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Prince Harry and Meghan's neighbour on why Princess Lilibet will be the 'most famous person in the US'

The Duke and Duchess of Sussex are raising Archie and Lilibet in Montecito

lilibet future
Danielle Stacey
Online Royal CorrespondentLondon
March 14, 2023
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The Duke and Duchess of Sussex are raising their children, Archie, three, and 21-month-old Lilibet in Montecito, California, which is renowned for its A-list residents.

Prince Harry and Meghan shared an insight into their lives in the US in their Netflix docuseries, with Archie and Lilibet making adorable cameos.

But what does the future hold for the Sussex children? Speaking on HELLO!'s A Right Royal Podcast, which you can listen to below, Sandro Monetti, a royal expert in LA, revealed why he thinks Lilibet will be the most famous person in the US when she's older…

LISTEN: What the future holds for Archie and Lilibet in California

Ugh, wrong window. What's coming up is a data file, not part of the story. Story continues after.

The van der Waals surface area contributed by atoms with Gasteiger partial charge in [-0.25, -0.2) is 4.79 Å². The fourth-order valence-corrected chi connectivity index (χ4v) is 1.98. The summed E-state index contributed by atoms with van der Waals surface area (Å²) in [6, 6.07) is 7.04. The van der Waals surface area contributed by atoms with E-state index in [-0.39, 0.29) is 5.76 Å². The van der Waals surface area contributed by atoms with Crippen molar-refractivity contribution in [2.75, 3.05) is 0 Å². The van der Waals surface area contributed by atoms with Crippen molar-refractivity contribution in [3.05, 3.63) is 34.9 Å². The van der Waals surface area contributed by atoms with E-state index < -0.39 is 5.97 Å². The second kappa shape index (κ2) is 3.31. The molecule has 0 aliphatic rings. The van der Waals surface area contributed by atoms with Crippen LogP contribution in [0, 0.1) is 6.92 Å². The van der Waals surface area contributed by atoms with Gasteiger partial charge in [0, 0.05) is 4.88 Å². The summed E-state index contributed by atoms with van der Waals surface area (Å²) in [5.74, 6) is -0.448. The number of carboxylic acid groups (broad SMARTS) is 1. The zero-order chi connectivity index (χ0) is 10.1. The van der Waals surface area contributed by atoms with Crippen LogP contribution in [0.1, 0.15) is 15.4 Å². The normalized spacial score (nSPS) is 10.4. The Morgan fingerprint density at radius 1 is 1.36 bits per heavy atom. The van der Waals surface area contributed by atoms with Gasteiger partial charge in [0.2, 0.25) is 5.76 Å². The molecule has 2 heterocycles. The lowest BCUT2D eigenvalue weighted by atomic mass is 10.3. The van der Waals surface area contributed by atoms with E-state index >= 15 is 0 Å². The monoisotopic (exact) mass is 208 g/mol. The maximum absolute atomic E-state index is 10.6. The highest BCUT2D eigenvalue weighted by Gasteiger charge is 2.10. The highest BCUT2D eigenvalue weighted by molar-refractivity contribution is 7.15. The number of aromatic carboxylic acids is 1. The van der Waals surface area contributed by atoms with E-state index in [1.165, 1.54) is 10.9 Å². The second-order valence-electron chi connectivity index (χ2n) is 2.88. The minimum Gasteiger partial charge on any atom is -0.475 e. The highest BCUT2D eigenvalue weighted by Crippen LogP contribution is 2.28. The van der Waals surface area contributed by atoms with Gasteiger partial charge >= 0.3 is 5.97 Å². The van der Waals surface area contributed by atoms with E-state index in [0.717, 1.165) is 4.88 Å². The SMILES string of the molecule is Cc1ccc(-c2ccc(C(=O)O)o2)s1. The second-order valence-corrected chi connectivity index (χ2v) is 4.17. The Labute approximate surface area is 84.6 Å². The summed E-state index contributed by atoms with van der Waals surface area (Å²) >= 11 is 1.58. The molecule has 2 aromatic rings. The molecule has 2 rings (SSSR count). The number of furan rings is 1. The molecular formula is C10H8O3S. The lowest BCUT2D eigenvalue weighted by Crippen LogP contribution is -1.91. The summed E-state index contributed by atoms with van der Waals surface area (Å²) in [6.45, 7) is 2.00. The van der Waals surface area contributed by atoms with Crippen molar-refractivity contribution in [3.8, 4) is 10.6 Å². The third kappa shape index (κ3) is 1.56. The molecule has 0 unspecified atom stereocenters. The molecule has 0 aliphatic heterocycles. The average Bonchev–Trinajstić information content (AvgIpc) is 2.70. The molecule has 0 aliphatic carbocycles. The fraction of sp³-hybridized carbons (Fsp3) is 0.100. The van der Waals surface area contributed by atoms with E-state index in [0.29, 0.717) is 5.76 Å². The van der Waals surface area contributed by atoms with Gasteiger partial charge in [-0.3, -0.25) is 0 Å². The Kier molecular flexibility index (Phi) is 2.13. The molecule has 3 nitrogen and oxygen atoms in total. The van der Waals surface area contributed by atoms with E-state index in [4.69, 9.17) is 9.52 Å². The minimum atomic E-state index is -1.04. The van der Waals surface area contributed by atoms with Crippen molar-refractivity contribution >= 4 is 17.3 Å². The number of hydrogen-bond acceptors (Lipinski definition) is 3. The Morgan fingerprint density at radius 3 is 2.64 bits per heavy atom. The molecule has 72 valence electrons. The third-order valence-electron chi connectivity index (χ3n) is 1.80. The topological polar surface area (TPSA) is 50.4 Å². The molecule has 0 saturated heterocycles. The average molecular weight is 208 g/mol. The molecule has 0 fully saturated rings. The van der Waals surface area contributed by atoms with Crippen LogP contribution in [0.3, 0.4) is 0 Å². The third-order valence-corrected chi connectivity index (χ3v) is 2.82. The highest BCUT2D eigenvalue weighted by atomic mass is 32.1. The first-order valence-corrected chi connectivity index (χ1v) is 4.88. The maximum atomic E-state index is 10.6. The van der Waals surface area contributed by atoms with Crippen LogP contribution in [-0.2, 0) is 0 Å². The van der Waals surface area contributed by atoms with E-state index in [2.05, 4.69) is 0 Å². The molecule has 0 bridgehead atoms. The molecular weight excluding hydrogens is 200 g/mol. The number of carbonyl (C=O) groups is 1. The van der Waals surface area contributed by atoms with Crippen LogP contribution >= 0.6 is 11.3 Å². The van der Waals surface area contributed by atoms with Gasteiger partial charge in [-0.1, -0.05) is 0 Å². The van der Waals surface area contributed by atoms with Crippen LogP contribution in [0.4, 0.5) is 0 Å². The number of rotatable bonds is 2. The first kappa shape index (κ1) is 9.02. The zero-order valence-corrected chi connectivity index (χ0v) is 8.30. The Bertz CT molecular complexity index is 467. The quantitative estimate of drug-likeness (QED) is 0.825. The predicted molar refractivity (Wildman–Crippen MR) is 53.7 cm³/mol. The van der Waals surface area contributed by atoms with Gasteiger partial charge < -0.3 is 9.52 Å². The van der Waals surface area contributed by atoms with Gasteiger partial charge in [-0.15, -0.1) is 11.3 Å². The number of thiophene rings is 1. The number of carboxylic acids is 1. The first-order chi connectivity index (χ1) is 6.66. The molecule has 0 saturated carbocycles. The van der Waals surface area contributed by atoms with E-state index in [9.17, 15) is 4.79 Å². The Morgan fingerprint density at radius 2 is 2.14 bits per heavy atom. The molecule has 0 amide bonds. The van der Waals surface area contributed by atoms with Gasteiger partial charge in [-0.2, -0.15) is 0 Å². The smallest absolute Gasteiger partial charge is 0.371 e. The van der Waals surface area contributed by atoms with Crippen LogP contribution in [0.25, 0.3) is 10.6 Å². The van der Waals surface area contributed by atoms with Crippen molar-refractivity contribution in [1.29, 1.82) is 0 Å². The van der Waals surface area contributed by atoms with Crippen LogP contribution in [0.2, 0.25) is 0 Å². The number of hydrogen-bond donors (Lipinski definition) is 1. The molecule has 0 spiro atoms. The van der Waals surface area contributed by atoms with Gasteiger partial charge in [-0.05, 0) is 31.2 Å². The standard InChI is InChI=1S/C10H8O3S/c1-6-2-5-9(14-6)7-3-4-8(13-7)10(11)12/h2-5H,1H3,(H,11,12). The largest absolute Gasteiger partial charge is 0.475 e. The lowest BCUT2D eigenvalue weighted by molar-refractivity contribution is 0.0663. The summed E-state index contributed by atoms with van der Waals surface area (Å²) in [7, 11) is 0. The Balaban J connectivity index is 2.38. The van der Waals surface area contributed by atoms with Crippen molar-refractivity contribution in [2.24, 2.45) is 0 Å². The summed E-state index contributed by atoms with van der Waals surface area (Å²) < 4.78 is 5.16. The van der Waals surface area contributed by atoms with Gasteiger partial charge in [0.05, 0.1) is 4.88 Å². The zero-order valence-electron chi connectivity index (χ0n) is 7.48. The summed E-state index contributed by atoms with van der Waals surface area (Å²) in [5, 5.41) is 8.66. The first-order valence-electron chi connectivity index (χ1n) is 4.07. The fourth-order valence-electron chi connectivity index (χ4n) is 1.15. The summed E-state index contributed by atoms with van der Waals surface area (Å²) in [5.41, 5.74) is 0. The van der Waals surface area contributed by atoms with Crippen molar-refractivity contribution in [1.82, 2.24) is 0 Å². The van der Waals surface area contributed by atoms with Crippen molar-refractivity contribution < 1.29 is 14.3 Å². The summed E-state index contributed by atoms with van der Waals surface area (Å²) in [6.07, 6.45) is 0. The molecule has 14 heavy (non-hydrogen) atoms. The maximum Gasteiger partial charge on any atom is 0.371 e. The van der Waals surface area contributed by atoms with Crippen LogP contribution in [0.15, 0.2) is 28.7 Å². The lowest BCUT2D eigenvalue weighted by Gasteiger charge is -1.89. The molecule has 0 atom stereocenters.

Sandro also predicts a move for Harry and Meghan as Archie and Lilibet grow up, adding: "I see [Harry and Meghan], when the children are older, moving over towards Los Angeles County, perhaps Malibu, of which Princess Diana was such a huge fan. Perhaps even Bel-Air as well, a bit more to the centre of things as their Hollywood careers develop and they decide to focus on that going forward if they so do."

Last week, Harry and Meghan confirmed that they have chosen to use Archie and Lilibet's royal titles, making them Prince and Princess of Sussex.

NEWS: Sophie Wessex: Confusion over 'curtsy' to Meghan Markle following new title

Lilibets 1st birthday party© Photo: Netflix

Lilibet was born and christened in the US

HELLO! exclusively revealed that King Charles agreed that the Duke of Sussex's children should use their royal titles at the end of 2022 - despite the fact that Harry and Meghan have stepped back as working royals.

It's believed the couple will use their children's titles in formal settings, but not in everyday conversational use.

WATCH: Archie and Lilibet's cutest moments

They are said to be keen to not deny their children their birth-right, but to allow them the chance to decide for themselves when older whether to drop or keep using the titles.

The rules set out by King George V in 1917 mean Archie and Lili, as the children of a son of a sovereign, are automatically a prince and a princess.

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